“When I said yes to directing, I had no idea how we were going to do the plant,” says Frank Oz to the Hollywood Reporter. The directing gig was for a big-screen adaptation of “Little Shop of Horrors,” a musical comedy of terrors that began as a 1960 Roger Corman picture, then an off-off-Broadway musical before producer David Geffen got his hands on the rights to a new big-screen version. The plant was sentient, grew rapidly, and craved blood for its Venus flytrap-like mouth. The mayhem that ensues when wimpy florist Seymour Krelborn (Rick Moranis) discovers it makes up the runtime of the charming production.
For the 1986 adaptation, Oz would choreograph fourteen catchy musical numbers from the off-Broadway show’s music by Alan Menken and lyrics by Howard Ashman, including the hopeful fantasy ballad “Somewhere That’s Green” (sung by Ellen Greene, reprising the role of Audrey from the stage production). It was a successful expansion of the little rock show that once premiered at the Orpheum Theatre in the East Village, but some of its songs necessitated that the man-eating plant sing, which would be a challenge.
Oz had little difficulty with his lead Rick Moranis – indeed, this movie would further prove the “Muppets Take Manhattan” abilities directing live actors, and the next effort would be the puppet-free “Dirty Rotten Scoundrels” in 1988. The plant was another story. Designed by frequent Henson collaborator Lyle Conway, several iterations of Audrey II were used on the film, often without the use of blue screen. For the climactic number “Mean Green Mother From Outerspace,” Audrey II (that is, Four Tops vocalist Levi Stubbs, who voiced the carnivorous plant) would have to sing at a high tempo, with a lot of hard consonants that the puppet (and its 20+ operators) would have to lip-sync at regular speed. Navigating the challenge would involve counter-intuitive singing and a whole lot of takes.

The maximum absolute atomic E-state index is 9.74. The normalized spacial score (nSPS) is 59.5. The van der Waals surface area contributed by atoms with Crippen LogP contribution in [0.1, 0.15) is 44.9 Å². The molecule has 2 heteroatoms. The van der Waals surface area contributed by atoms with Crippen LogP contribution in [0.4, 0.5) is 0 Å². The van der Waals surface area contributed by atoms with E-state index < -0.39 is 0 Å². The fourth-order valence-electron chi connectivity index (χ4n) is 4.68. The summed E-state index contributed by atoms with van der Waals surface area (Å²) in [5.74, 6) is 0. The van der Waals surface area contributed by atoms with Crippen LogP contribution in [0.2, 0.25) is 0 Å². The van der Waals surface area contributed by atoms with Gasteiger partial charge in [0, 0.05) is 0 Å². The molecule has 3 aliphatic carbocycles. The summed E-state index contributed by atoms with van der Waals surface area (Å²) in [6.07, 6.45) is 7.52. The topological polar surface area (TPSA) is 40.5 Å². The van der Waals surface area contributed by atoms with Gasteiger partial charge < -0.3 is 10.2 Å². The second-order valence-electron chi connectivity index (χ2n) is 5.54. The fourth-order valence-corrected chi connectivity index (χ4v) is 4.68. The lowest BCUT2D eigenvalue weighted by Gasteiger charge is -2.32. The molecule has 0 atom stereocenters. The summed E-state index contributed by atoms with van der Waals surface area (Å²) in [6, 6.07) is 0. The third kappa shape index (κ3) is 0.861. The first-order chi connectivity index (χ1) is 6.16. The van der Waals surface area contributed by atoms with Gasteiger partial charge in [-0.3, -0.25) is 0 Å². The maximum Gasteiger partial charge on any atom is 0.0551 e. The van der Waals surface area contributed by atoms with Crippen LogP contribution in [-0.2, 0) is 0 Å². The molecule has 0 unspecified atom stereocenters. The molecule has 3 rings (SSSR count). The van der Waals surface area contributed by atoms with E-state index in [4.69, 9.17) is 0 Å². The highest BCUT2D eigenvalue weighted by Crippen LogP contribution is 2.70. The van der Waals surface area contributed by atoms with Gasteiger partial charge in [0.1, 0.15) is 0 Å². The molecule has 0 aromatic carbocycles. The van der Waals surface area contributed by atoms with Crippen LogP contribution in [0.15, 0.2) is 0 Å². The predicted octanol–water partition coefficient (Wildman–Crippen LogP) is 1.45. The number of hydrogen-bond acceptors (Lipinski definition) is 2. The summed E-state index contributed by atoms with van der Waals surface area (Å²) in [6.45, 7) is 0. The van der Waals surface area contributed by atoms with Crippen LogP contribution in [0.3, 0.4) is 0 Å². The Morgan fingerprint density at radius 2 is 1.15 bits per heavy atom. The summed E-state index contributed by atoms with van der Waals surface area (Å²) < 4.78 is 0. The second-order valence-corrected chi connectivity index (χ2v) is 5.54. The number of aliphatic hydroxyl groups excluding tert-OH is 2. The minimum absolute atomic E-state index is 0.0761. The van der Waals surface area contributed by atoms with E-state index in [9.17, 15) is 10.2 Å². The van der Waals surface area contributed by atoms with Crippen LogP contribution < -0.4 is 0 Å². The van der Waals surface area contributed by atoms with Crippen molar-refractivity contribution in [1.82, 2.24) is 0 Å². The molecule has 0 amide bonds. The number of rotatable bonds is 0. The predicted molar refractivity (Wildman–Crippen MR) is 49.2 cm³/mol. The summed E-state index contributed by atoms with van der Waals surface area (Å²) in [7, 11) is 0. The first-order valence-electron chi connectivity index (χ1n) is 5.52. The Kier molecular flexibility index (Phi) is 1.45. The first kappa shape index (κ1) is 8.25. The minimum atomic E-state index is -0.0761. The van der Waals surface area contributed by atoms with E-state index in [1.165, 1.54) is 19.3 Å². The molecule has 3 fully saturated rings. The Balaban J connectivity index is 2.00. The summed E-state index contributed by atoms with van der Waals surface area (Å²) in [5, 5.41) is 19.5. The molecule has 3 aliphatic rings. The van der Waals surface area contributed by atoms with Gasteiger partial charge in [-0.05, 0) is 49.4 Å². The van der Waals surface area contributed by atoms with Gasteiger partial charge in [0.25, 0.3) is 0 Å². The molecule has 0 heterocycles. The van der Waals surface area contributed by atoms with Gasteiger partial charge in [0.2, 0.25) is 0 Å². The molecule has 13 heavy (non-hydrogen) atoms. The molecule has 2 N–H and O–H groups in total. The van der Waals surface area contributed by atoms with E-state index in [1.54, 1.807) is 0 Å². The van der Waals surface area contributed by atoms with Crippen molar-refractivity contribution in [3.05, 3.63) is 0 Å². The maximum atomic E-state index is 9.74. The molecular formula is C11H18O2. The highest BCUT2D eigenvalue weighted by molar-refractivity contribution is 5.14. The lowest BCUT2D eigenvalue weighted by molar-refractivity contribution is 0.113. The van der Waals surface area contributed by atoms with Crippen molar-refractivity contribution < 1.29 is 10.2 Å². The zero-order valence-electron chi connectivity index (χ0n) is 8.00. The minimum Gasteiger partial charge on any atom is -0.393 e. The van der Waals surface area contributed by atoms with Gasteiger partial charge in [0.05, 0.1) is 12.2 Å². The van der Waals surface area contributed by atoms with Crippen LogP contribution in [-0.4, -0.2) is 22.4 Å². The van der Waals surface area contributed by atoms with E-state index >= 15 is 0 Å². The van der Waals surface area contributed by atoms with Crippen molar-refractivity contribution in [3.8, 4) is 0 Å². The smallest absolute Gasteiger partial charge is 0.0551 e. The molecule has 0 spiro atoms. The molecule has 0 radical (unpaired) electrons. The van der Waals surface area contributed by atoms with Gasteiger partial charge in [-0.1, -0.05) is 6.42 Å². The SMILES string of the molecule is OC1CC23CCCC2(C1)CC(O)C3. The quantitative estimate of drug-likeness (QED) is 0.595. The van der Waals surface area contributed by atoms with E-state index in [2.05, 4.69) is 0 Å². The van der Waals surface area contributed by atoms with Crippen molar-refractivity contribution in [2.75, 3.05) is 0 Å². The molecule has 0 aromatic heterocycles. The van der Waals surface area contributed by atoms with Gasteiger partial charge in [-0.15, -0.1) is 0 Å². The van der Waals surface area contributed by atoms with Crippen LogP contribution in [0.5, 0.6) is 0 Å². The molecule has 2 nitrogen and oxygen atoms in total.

You Don’t Know What You’re Messin’ With/ But I’m Gonna Tell You Now…
For the big showstopping number “Mean Green Mother From Outer Space,” Oz continues that he wanted “…absolute perfect lip-sync, no mistakes at all.” It’s an assertive song, with the insatiable Audrey II plant growing to an unmanageable size and knowing that they (the plant is asexual, though often voiced by men) are more powerful than a florist could handle. Seymour tries to put his foot down after the alien plant tries to eat his girlfriend (and he’s fed Audrey’s abusive ex to the maw already); he further realizes that propagating and breeding little Audrey II saplings would surely bring about an apocalypse. But Audrey is having none of it, sneering, “We’re gonna do things my way/Or we won’t do things at all.” Looking back on the number, Oz recalls the process of fine-tuning the puppetry to THR:
“Lyle Conway was so brilliant in making the plant. But we did not know how to make it work for fast songs. That is, until we realized while watching a tape rewind at a faster speed that we could shoot slower and it would look normal on playback. So Levi sang the song normal in prerecording. Then I would shoot the plant at 12 frames per second when the usual is 24. I would shoot Rick separately at 24 frames per second. And then I would shoot Rick and the plant together at 18 frames per second. On playback, it looked normal. So Rick had to sing and move in slow motion. We averaged about 25 to 30 takes every time to get it perfect.”
See the end product here:
Sometimes acting in slow-motion is meant to be noticeable in playback (the dreamy ending of “Carrie” immediately comes to mind). But the result here is a seamless, breathtaking masterwork of puppetry and animatronics, without the convenient use of CGI to sync things up.
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/Film – ‘Slash Film: Rick Moranis Had To Sing In Slow Motion For Little Shop Of Horrors’
Author: Anya Stanley
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November 21, 2022